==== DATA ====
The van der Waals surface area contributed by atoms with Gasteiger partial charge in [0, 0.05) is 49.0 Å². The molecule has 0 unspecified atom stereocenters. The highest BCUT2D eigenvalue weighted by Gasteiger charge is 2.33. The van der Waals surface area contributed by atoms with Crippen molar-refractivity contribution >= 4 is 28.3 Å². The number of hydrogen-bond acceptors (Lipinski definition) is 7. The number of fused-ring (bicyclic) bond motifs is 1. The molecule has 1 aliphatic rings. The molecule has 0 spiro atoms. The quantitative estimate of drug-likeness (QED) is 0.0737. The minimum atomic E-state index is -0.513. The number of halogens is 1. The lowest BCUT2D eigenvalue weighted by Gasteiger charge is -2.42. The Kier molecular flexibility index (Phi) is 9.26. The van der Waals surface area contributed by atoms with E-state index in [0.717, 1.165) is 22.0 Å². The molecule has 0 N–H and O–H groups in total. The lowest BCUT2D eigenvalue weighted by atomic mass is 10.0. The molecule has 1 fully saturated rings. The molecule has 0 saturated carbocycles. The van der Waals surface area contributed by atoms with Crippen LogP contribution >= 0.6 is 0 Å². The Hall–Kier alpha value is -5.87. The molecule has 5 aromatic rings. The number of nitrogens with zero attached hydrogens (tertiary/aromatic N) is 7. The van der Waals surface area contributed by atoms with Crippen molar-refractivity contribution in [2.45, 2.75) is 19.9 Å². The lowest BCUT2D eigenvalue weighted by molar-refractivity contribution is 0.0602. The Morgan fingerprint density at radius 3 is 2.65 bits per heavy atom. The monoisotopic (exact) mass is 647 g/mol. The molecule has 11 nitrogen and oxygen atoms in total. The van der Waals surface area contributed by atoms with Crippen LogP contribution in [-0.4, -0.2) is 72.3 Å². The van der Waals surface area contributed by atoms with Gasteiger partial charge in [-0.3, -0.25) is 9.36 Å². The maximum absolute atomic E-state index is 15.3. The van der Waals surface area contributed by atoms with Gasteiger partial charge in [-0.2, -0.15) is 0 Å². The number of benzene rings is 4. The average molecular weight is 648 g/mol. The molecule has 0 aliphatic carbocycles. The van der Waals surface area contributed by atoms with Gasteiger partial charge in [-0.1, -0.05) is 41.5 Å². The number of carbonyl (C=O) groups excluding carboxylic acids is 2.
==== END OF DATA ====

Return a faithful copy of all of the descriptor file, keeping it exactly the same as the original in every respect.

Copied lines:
The van der Waals surface area contributed by atoms with Gasteiger partial charge in [0, 0.05) is 49.0 Å². The molecule has 0 unspecified atom stereocenters. The highest BCUT2D eigenvalue weighted by Gasteiger charge is 2.33. The van der Waals surface area contributed by atoms with Crippen molar-refractivity contribution >= 4 is 28.3 Å². The number of hydrogen-bond acceptors (Lipinski definition) is 7. The number of fused-ring (bicyclic) bond motifs is 1. The molecule has 1 aliphatic rings. The molecule has 0 spiro atoms. The quantitative estimate of drug-likeness (QED) is 0.0737. The minimum atomic E-state index is -0.513. The number of halogens is 1. The lowest BCUT2D eigenvalue weighted by Gasteiger charge is -2.42. The Kier molecular flexibility index (Phi) is 9.26. The van der Waals surface area contributed by atoms with E-state index in [0.717, 1.165) is 22.0 Å². The molecule has 0 N–H and O–H groups in total. The lowest BCUT2D eigenvalue weighted by atomic mass is 10.0. The molecule has 1 fully saturated rings. The molecule has 0 saturated carbocycles. The van der Waals surface area contributed by atoms with Crippen LogP contribution >= 0.6 is 0 Å². The Hall–Kier alpha value is -5.87. The molecule has 5 aromatic rings. The number of nitrogens with zero attached hydrogens (tertiary/aromatic N) is 7. The van der Waals surface area contributed by atoms with Crippen molar-refractivity contribution in [2.45, 2.75) is 19.9 Å². The lowest BCUT2D eigenvalue weighted by molar-refractivity contribution is 0.0602. The Morgan fingerprint density at radius 3 is 2.65 bits per heavy atom. The monoisotopic (exact) mass is 647 g/mol. The molecule has 11 nitrogen and oxygen atoms in total. The van der Waals surface area contributed by atoms with Crippen LogP contribution in [-0.4, -0.2) is 72.3 Å². The van der Waals surface area contributed by atoms with Gasteiger partial charge in [-0.3, -0.25) is 9.36 Å². The maximum absolute atomic E-state index is 15.3. The van der Waals surface area contributed by atoms with Gasteiger partial charge in [-0.2, -0.15) is 0 Å². The number of benzene rings is 4. The average molecular weight is 648 g/mol. The molecule has 0 aliphatic carbocycles. The van der Waals surface area contributed by atoms with Gasteiger partial charge in [-0.1, -0.05) is 41.5 Å². The number of carbonyl (C=O) groups excluding carboxylic acids is 2.